I've been able to avoid more than occasional glimpses of them, with one notable exception. One Sunday evening I walked into the Spectrum, the basketball stadium on campus where the annual Joseph Smith Memorial Devotional was being held, and there C stood not three meters in front of me, in her campus employee uniform, facing a perpendicular direction. Terror paralyzed me for a moment that seemed like an hour, but I quickly realized that if she turned her head to the left and saw me she would probably call a SWAT team, so I bolted past her, through the crowd, at least halfway around the stadium, not slowing down when I heard some guy behind me say "Hey, there's Nick! Hey, Nick! Nick! He's got headphones on. Nick!" Of course I knew he was talking about/to me because Nick is second only to Christian on the list of things that people think my name is. I found a nice isolated seat close to the action where I could relax a little and process the unwelcome moment.
Now, I was unfairly biased the first time I saw her, as I was trying to close off my heart to the opposite sex entirely, and I thought she looked plain, homely, awkward, and forgettable. I've since come to realize that she is in fact widely regarded by humans as "cute", and I can accept that. But she's no Gal Gadot by any means. She looks like an upside-down exclamation point with glasses, hair, and possibly the worst case of Resting Bitch Face Syndrome I've ever seen. Our first encounter held not the slightest foreshadowing that soon, the slightest hint of a smile on that face would be sufficient to turn my internal organs into jelly. It was what I thought I knew of her mind and personality that transformed her into God's most beautiful creation. This, I thought, is one hell of a woman. This is one of the most mature, intelligent, genuine people I've ever met. This is someone I could have deep, intellectual conversations with for hours. It's not even an issue that she's four and a half years younger than me even though most girls that young don't appeal to me because they look and act like high school students and I'm just not into that.
And then she showed her true colors and I completely lost respect for her, along with faith in my ability to judge character at all, and I was/am embarrassed that I wasted so much emotional energy on someone so unworthy. And then I saw her up close by accident with this new frame of reference and she was still, inexplicably, God's most beautiful creation. So that added another layer of confusion and fear which I was in no position to assuage.
Another little act of bravery was attending home evening even though they're both assigned to my group, and neither of them were ever there so it was fine and for once I was glad I didn't let fear hold me back. After three weeks of going elsewhere on Sundays I decided to return to my ward altogether when it became apparent that few people had heard about the incident and those who did were on my side. Even with C's and T's garbled version of events, it seems, the general feeling from others is that they overreacted to whatever I was or wasn't doing. To their credit, I've obviously told far more people about it than they have, but not so much to their credit, my version isn't dishonest and totally irrational. So I went to church, they sat a bit in front of me with their arms around each other and I realized they make the cutest couple ever.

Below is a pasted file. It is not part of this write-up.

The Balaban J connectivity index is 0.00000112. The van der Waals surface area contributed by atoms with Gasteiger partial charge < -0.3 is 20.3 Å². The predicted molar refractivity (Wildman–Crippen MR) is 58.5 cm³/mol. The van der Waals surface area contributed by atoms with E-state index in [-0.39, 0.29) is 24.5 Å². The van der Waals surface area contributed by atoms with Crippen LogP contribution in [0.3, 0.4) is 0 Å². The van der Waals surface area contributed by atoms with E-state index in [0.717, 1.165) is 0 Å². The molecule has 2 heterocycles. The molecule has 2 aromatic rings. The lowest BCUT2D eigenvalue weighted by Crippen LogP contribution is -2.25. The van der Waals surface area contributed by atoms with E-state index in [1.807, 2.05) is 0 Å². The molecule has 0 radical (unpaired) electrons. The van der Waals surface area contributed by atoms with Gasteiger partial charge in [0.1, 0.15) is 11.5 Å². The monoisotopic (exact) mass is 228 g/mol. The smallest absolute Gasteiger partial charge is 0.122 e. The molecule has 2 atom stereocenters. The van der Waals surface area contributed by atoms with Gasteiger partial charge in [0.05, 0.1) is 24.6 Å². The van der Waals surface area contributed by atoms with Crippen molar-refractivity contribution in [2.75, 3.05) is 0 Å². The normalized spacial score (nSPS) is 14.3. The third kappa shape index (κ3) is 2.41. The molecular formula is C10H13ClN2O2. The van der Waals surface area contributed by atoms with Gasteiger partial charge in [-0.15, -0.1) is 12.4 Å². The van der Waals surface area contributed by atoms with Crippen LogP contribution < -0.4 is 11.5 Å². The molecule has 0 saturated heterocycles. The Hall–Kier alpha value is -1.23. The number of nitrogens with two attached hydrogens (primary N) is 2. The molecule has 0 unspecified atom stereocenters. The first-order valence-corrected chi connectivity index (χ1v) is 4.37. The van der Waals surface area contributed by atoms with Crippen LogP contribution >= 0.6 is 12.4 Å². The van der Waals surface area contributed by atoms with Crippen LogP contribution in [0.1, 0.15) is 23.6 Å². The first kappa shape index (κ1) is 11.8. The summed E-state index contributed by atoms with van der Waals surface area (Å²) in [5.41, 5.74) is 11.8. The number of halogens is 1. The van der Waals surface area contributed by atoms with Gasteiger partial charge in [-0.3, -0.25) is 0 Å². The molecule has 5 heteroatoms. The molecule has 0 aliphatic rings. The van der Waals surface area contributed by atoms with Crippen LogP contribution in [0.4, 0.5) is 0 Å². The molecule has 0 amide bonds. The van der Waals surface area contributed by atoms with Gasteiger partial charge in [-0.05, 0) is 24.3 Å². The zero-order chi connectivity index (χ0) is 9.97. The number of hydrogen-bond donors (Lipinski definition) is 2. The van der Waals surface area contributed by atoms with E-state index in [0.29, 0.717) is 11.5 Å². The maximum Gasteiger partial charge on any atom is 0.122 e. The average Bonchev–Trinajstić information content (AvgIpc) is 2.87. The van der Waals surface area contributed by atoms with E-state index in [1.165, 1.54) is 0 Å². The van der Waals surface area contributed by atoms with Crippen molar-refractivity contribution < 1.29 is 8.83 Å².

The final deciding factor was learning that one of their own roommates had stood up for me in a meeting, saying they had jumped the gun, that I wasn't a threat, and that they resented me for treating their dog better than they do. (Guilty as charged. I do have an unfortunate track record of being nice to dogs.) I was surprised to hear about this because, while I knew the complaint had to have come from the two of them, I just kind of assumed all five roommates were on the same page about it. The cop they sent to harass me just kept saying "Your neighbors" this and "Your neighbors" that and made it sound like I wasn't allowed to communicate with any of them at all ever. And I barely know this particular roommate, but on the rare and brief occasions when I talked to her, usually when I knocked on the door looking for someone else, she always seemed to think I was strange and have this What are you doing? kind of look on her face even though I wasn't doing anything. I assumed that when C and T announced I was a stalker she would have just been like I always knew he was sketchy. It warmed my heart very much to hear otherwise.
My friend Jen sent me cookies. She sends me cookies on my birthday but now she doesn't have to for my next three birthdays.
Another friend suggested, "That one girl (the one who saw visions) sounds like a pathological liar."
I asked, "Literally, do you think?" Because I've used the phrase "pathological liar" perhaps a bit too casually in my day, but now I was really intrigued by the possibility of a legitimate pathology here.
"Yeah," she said. "Every person I know who claimed to see visions or auras turned out to be a compulsive liar. (Not that there aren't people who can see visions, like the prophets in the Book of Mormon.) There is a hierarchy of who can have revelations for who. Like parents can have revelations for their children or the bishop for his ward. I bet she got uncomfortable with you asking questions because she couldn't keep her lies going without exposing herself. But I wasn't there and I can't read minds. That's my guess."